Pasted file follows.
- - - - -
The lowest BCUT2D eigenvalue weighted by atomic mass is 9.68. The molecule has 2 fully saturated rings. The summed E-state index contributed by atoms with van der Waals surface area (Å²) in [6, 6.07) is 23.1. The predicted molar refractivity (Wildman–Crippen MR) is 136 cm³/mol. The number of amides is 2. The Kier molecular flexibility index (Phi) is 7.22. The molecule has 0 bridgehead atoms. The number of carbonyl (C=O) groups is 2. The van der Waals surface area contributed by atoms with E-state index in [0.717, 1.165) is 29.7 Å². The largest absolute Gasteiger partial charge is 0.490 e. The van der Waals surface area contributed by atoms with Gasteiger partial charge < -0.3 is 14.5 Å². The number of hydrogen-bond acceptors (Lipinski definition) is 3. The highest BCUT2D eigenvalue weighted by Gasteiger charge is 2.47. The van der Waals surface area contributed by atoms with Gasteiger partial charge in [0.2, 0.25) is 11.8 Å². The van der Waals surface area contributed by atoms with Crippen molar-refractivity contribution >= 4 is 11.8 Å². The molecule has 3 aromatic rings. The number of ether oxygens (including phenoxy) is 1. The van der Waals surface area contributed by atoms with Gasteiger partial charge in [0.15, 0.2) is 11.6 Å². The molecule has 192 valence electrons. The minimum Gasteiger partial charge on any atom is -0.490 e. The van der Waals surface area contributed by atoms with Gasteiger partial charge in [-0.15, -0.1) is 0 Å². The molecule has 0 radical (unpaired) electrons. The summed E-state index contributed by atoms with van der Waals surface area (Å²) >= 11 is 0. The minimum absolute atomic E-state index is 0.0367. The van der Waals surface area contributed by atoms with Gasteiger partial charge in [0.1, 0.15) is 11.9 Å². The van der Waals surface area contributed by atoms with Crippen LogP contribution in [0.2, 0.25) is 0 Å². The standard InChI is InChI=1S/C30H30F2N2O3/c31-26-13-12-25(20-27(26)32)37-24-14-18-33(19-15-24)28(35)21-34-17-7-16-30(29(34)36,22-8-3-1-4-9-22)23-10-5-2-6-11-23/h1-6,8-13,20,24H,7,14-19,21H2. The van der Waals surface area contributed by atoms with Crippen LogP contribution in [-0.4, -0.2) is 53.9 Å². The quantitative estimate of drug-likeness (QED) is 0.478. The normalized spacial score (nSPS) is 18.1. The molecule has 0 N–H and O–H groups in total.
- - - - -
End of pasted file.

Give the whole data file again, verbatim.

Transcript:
The lowest BCUT2D eigenvalue weighted by atomic mass is 9.68. The molecule has 2 fully saturated rings. The summed E-state index contributed by atoms with van der Waals surface area (Å²) in [6, 6.07) is 23.1. The predicted molar refractivity (Wildman–Crippen MR) is 136 cm³/mol. The number of amides is 2. The Kier molecular flexibility index (Phi) is 7.22. The molecule has 0 bridgehead atoms. The number of carbonyl (C=O) groups is 2. The van der Waals surface area contributed by atoms with E-state index in [0.717, 1.165) is 29.7 Å². The largest absolute Gasteiger partial charge is 0.490 e. The van der Waals surface area contributed by atoms with Gasteiger partial charge < -0.3 is 14.5 Å². The number of hydrogen-bond acceptors (Lipinski definition) is 3. The highest BCUT2D eigenvalue weighted by Gasteiger charge is 2.47. The van der Waals surface area contributed by atoms with Gasteiger partial charge in [0.2, 0.25) is 11.8 Å². The van der Waals surface area contributed by atoms with Crippen molar-refractivity contribution >= 4 is 11.8 Å². The molecule has 3 aromatic rings. The number of ether oxygens (including phenoxy) is 1. The van der Waals surface area contributed by atoms with Gasteiger partial charge in [0.15, 0.2) is 11.6 Å². The molecule has 192 valence electrons. The minimum Gasteiger partial charge on any atom is -0.490 e. The van der Waals surface area contributed by atoms with Gasteiger partial charge in [-0.15, -0.1) is 0 Å². The molecule has 0 radical (unpaired) electrons. The summed E-state index contributed by atoms with van der Waals surface area (Å²) >= 11 is 0. The minimum absolute atomic E-state index is 0.0367. The van der Waals surface area contributed by atoms with Gasteiger partial charge in [0.1, 0.15) is 11.9 Å². The van der Waals surface area contributed by atoms with Crippen LogP contribution in [0.2, 0.25) is 0 Å². The standard InChI is InChI=1S/C30H30F2N2O3/c31-26-13-12-25(20-27(26)32)37-24-14-18-33(19-15-24)28(35)21-34-17-7-16-30(29(34)36,22-8-3-1-4-9-22)23-10-5-2-6-11-23/h1-6,8-13,20,24H,7,14-19,21H2. The van der Waals surface area contributed by atoms with Crippen LogP contribution in [-0.4, -0.2) is 53.9 Å². The quantitative estimate of drug-likeness (QED) is 0.478. The normalized spacial score (nSPS) is 18.1. The molecule has 0 N–H and O–H groups in total.